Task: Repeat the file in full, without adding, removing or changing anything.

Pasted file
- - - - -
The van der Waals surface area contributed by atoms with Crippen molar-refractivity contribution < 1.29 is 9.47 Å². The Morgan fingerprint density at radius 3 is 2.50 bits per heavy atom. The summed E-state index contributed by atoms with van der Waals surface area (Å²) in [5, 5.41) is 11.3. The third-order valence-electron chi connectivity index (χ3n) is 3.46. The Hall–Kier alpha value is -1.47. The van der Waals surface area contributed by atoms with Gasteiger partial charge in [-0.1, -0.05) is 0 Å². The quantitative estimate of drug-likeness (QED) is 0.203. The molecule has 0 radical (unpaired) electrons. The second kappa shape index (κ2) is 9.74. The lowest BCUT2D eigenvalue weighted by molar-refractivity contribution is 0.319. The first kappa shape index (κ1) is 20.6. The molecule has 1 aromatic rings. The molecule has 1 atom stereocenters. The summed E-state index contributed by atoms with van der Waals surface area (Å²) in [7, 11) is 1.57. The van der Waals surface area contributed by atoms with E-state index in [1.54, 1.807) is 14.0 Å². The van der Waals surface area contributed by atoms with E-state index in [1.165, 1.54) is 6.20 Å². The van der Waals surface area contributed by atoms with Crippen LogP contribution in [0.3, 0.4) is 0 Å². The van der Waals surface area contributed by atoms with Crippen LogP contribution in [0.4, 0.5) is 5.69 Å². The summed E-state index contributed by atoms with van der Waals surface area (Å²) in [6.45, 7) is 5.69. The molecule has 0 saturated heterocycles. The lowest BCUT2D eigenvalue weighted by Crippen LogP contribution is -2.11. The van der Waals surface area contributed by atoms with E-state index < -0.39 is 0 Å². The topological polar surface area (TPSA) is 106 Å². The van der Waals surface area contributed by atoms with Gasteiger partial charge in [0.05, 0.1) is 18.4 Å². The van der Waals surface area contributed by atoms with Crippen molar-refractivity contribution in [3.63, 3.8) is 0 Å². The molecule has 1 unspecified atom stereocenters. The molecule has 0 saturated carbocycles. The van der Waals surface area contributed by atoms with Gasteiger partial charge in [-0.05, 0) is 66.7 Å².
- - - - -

The van der Waals surface area contributed by atoms with Crippen molar-refractivity contribution < 1.29 is 9.47 Å². The Morgan fingerprint density at radius 3 is 2.50 bits per heavy atom. The summed E-state index contributed by atoms with van der Waals surface area (Å²) in [5, 5.41) is 11.3. The third-order valence-electron chi connectivity index (χ3n) is 3.46. The Hall–Kier alpha value is -1.47. The van der Waals surface area contributed by atoms with Gasteiger partial charge in [-0.1, -0.05) is 0 Å². The quantitative estimate of drug-likeness (QED) is 0.203. The molecule has 0 radical (unpaired) electrons. The second kappa shape index (κ2) is 9.74. The lowest BCUT2D eigenvalue weighted by molar-refractivity contribution is 0.319. The first kappa shape index (κ1) is 20.6. The molecule has 1 aromatic rings. The molecule has 1 atom stereocenters. The summed E-state index contributed by atoms with van der Waals surface area (Å²) in [7, 11) is 1.57. The van der Waals surface area contributed by atoms with E-state index in [1.54, 1.807) is 14.0 Å². The van der Waals surface area contributed by atoms with E-state index in [1.165, 1.54) is 6.20 Å². The van der Waals surface area contributed by atoms with Crippen LogP contribution in [0.3, 0.4) is 0 Å². The van der Waals surface area contributed by atoms with Crippen LogP contribution in [0.4, 0.5) is 5.69 Å². The summed E-state index contributed by atoms with van der Waals surface area (Å²) in [6.45, 7) is 5.69. The molecule has 0 saturated heterocycles. The lowest BCUT2D eigenvalue weighted by Crippen LogP contribution is -2.11. The van der Waals surface area contributed by atoms with E-state index < -0.39 is 0 Å². The topological polar surface area (TPSA) is 106 Å². The van der Waals surface area contributed by atoms with Gasteiger partial charge in [0.05, 0.1) is 18.4 Å². The van der Waals surface area contributed by atoms with Crippen molar-refractivity contribution in [3.63, 3.8) is 0 Å². The molecule has 1 unspecified atom stereocenters. The molecule has 0 saturated carbocycles. The van der Waals surface area contributed by atoms with Gasteiger partial charge in [-0.05, 0) is 66.7 Å².